Grand Valley football coach suspended for telling reporter he would want to have dinner with Hitler

Grand Valley State offensive coordinator Morris Berger was suspended after telling the student newspaper that he would want to have dinner with Adolph Hitler. Picture via Grand Valley State University

A college football coach was suspended after saying in an interview that he would want to have dinner with Adolph Hitler, the former leader of Nazi Germany who was responsible for the deaths of millions of Jewish people.

Grand Valley State University offensive coordinator Morris Berger spoke to the school’s student newspaper Grand Valley Lanthorn last week and was asked which three historical figures he would want to take do dinner, excluding famous athletes.

“This is probably not going to get a good review, but I’m going to say Adolf Hitler,” Berger told sports editor Kellen Voss. “It was obviously very sad and he had bad motives, but the way he was able to lead was second-to-none. How he rallied a group and a following, I want to know how he did that. Bad intentions of course, but you can’t deny he wasn’t a great leader.”

Voss responded that it was “crazy” how Hitler was able to get people to support him.

Berger responded: “Yeah, that’s definitely one. You have to go JFK, his experience with the country and being that he was a good president and everything. And this might sound crazy, but Christopher Columbus, the ability to go on the journey he was on and his emotion into the unknown. Think about putting yourself in the setting of that unknown, and then to take it all in as you arrive is crazy.”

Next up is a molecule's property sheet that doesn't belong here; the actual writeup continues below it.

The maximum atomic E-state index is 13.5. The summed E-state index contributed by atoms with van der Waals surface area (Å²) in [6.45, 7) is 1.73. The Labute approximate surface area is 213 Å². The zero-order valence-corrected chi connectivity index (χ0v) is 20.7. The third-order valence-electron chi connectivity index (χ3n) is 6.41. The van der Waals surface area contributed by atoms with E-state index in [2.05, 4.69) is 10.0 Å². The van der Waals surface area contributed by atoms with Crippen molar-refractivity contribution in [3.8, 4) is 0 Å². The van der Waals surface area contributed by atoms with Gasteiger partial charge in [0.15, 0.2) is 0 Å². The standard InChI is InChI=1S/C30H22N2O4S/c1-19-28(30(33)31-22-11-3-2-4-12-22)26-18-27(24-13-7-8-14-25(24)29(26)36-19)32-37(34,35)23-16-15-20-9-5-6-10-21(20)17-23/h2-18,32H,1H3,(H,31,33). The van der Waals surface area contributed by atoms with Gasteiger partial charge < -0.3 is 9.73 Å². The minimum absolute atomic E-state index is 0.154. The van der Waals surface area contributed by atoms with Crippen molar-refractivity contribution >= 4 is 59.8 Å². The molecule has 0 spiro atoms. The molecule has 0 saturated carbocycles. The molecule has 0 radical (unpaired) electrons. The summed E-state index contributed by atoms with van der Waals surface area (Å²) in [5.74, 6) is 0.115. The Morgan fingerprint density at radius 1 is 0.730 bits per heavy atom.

The school announced Berger’s suspension Monday.

“The comments made by Offensive Coordinator Morris Berger, as reported in The Lanthorn student newspaper, do not reflect the values of Grand Valley State University,” the school said in a statement. “Berger has been suspended and the university is conducting a thorough investigation.”

Berger had a bachelor’s degree in history from Drury University and a master’s degree in educational psychology from Missouri. He joined Grand Valley State University on Jan. 20 from Texas State. He had been a coach at Oklahoma State, Missouri and Missouri Western previously.

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